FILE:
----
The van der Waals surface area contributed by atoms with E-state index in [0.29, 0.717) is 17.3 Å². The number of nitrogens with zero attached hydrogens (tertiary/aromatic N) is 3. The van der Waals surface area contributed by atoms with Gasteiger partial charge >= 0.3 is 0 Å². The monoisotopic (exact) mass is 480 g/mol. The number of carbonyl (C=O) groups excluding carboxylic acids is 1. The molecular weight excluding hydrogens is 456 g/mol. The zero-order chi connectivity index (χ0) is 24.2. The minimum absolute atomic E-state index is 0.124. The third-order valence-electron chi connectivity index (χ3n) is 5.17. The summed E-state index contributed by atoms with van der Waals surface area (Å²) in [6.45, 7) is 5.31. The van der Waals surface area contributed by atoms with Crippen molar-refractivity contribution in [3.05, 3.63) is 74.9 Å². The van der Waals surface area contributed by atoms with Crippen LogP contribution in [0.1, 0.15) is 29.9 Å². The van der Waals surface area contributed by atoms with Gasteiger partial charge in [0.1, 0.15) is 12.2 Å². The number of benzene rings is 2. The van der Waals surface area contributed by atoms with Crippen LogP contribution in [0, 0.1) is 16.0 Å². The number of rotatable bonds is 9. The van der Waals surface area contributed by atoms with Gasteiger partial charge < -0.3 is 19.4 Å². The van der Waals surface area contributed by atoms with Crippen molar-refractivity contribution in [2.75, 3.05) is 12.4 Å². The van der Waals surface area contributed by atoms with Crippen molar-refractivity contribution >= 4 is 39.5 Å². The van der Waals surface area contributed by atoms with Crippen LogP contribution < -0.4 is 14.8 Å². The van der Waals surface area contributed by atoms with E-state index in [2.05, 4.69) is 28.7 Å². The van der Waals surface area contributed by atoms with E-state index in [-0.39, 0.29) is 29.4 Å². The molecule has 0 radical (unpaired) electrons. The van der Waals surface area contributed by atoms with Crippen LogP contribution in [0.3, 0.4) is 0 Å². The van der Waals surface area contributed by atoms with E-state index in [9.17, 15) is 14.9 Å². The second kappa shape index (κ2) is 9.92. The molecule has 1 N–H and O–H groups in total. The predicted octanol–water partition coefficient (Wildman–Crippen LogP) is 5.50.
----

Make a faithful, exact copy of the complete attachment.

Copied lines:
The van der Waals surface area contributed by atoms with E-state index in [0.29, 0.717) is 17.3 Å². The number of nitrogens with zero attached hydrogens (tertiary/aromatic N) is 3. The van der Waals surface area contributed by atoms with Gasteiger partial charge >= 0.3 is 0 Å². The monoisotopic (exact) mass is 480 g/mol. The number of carbonyl (C=O) groups excluding carboxylic acids is 1. The molecular weight excluding hydrogens is 456 g/mol. The zero-order chi connectivity index (χ0) is 24.2. The minimum absolute atomic E-state index is 0.124. The third-order valence-electron chi connectivity index (χ3n) is 5.17. The summed E-state index contributed by atoms with van der Waals surface area (Å²) in [6.45, 7) is 5.31. The van der Waals surface area contributed by atoms with Crippen molar-refractivity contribution in [3.05, 3.63) is 74.9 Å². The van der Waals surface area contributed by atoms with Crippen LogP contribution in [0.1, 0.15) is 29.9 Å². The van der Waals surface area contributed by atoms with Gasteiger partial charge in [0.1, 0.15) is 12.2 Å². The number of benzene rings is 2. The van der Waals surface area contributed by atoms with Crippen LogP contribution in [0, 0.1) is 16.0 Å². The number of rotatable bonds is 9. The van der Waals surface area contributed by atoms with Gasteiger partial charge < -0.3 is 19.4 Å². The van der Waals surface area contributed by atoms with Crippen molar-refractivity contribution in [2.75, 3.05) is 12.4 Å². The van der Waals surface area contributed by atoms with Crippen molar-refractivity contribution >= 4 is 39.5 Å². The van der Waals surface area contributed by atoms with Crippen LogP contribution < -0.4 is 14.8 Å². The van der Waals surface area contributed by atoms with E-state index in [2.05, 4.69) is 28.7 Å². The van der Waals surface area contributed by atoms with E-state index in [-0.39, 0.29) is 29.4 Å². The molecule has 0 radical (unpaired) electrons. The van der Waals surface area contributed by atoms with Crippen LogP contribution in [0.3, 0.4) is 0 Å². The van der Waals surface area contributed by atoms with E-state index in [9.17, 15) is 14.9 Å². The second kappa shape index (κ2) is 9.92. The molecule has 1 N–H and O–H groups in total. The predicted octanol–water partition coefficient (Wildman–Crippen LogP) is 5.50.